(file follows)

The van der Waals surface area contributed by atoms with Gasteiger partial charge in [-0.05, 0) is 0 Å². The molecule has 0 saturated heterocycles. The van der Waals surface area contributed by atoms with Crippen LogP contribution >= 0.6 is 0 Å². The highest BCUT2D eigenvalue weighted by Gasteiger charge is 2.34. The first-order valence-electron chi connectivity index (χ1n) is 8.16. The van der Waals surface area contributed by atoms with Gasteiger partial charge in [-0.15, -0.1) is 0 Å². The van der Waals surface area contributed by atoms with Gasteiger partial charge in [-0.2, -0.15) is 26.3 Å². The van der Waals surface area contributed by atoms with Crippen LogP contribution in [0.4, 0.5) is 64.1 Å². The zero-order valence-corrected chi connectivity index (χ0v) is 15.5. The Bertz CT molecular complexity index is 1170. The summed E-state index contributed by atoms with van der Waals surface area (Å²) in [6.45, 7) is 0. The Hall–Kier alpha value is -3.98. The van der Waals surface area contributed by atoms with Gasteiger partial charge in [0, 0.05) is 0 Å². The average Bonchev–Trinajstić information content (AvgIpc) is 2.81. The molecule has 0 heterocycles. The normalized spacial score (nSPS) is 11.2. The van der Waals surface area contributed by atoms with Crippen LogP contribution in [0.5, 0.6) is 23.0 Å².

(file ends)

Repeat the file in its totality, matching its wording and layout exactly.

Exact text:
The van der Waals surface area contributed by atoms with Gasteiger partial charge in [-0.05, 0) is 0 Å². The molecule has 0 saturated heterocycles. The van der Waals surface area contributed by atoms with Crippen LogP contribution >= 0.6 is 0 Å². The highest BCUT2D eigenvalue weighted by Gasteiger charge is 2.34. The first-order valence-electron chi connectivity index (χ1n) is 8.16. The van der Waals surface area contributed by atoms with Gasteiger partial charge in [-0.15, -0.1) is 0 Å². The van der Waals surface area contributed by atoms with Gasteiger partial charge in [-0.2, -0.15) is 26.3 Å². The van der Waals surface area contributed by atoms with Crippen LogP contribution in [0.4, 0.5) is 64.1 Å². The zero-order valence-corrected chi connectivity index (χ0v) is 15.5. The Bertz CT molecular complexity index is 1170. The summed E-state index contributed by atoms with van der Waals surface area (Å²) in [6.45, 7) is 0. The Hall–Kier alpha value is -3.98. The van der Waals surface area contributed by atoms with Gasteiger partial charge in [0, 0.05) is 0 Å². The average Bonchev–Trinajstić information content (AvgIpc) is 2.81. The molecule has 0 heterocycles. The normalized spacial score (nSPS) is 11.2. The van der Waals surface area contributed by atoms with Crippen LogP contribution in [0.5, 0.6) is 23.0 Å².